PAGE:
  Lay on tummy while reading, doing a puzzle, or even doing homework

      Do yoga (my kids and I like these kids’ yoga cards)

    Oral/Taste/Smell Motor Activities: chewing gum, applying chap stick

    Resistive Sucking Items such as:

    • Through curly straws/krazy straws
    • Sports bottle with long straw
    • Lollipops
    • Drink milkshake with a straw
    • Hard candies
    • Peanut butter

    Blowing Activities:

    • Wind instruments
    • Bubbles
    • Balloons
    • Whistles/ Slide whistles
    • Blower party favors
    • Splatter painting (paint on paper blow air through a straw)
    • Kazoos, whizzers

     

    Smart Sensory Snacks

    • Crunchy and chewy foods help make kids more alert by engaging their senses.
    • Sipping or sucking can help organize and calm children.
    • And of course fresh fruits and vegetables, whole grains and calcium rich foods make them healthy overall.

    Try These Sensory Smart Snacks:

    • Carrot Sticks
    • Celery Sticks
    • Cucumbers
    • Grapes
    • Apples
    • Pears
    • Dried Fruit (cherries, apricots, mangos)
    • Orange Wedges
    • Whole wheat pretzels
    • Rice Cakes
    • Raisins
    • Granola Bars
    • Graham Crackers
    • Fruit Leather
    • Low Fat Yogurt with straw
    • Apple Sauce with straw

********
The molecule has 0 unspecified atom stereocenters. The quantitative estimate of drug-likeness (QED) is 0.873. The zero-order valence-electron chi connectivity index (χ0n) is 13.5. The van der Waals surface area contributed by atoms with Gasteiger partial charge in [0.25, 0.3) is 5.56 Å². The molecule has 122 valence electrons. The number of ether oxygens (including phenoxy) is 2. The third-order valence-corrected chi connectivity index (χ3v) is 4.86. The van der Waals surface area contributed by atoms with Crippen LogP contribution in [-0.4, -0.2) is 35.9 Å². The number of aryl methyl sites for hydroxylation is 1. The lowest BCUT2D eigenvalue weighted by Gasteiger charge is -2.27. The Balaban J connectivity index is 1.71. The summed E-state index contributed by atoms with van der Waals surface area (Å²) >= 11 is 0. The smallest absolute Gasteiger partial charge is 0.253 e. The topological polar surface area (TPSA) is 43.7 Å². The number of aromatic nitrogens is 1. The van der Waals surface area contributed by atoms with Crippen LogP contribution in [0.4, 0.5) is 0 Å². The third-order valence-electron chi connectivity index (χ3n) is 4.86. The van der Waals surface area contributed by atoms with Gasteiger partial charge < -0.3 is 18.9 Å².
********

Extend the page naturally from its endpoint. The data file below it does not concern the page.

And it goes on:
• Chunks of cheese
    • Cheese Sticks
    • Whole grain cereal
    • Whole Grain Cracker (triscuits)
    • Cereal Bar
    • Popcorn
    • Chewy whole grain mini bagels
    • 7 grain chips
    • Baked pita chips
    • Bagel chips
    • Jerky

     

     

     

     

    Excitatory/Alerting Activities

    In general:

    • rapidly changing/irregular inputs
    • quick tempos
    • music -- lower frequencies will elicit movement (drums), while higher frequencies can engage attention (flutes, singing, cymbals)
    • cold temperatures (including foods)
    • light, brushing touch
    • fast movement, especially spinning/rotational
    • sour or spicy flavors
    • fast-moving, bright, unpredictable visuals
    • using muscles for “heavy work” of pushing, pulling, against resistance (tends to be both alerting and organizing, so can help lower “too fast engines” and raise “too slow engines”)

    Activities/Strategies:

    Swinging quickly on playground swing, especially with sudden changes of direction
    Spinning on a swing or other equipment (can quickly become over-stimulating - use caution!)
    Rocking quickly in a rocking chair
    Running, skipping, galloping for at least 1-2 minutes (any type of aerobic exercise, really)
    Rapid rocking/bouncing side to side
    Jumping in place (trampoline, jumping jacks, jumping rope, etc.)
    Motor breaks during school - stand and stretch, run an errand for teacher, walk to bathroom, etc.
    Push on wall as if to move wall
    Lean on desk for “desk push-up”
    Do “chair push-up” in sitting by lifting bottom off floor or chair, holding self up with arms
    Weight-bearing through arms via wheelbarrow walk, crabwalk, bearwalk, etc.
    Ride a bike up hills (pedal against resistance)
    Pushing or pulling heavy furniture; putting chairs on desks & taking down
    Climbing playground equipment; crossing monkey bars
    Carrying a stack of books, laundry, groceries, or something else approx. 5% of body weight
    Drinking grapefruit, cranberry or other tart juice - try partially freezing it
    Popsicles or frozen grapes or orange sections. Try frozen pickle chunks!
    Pretzels, carrots, apples, granola, and other crunchy foods
    Drinking through a long, thin straw, or reg. straw w/thick liquids (stimulates deeper breathing)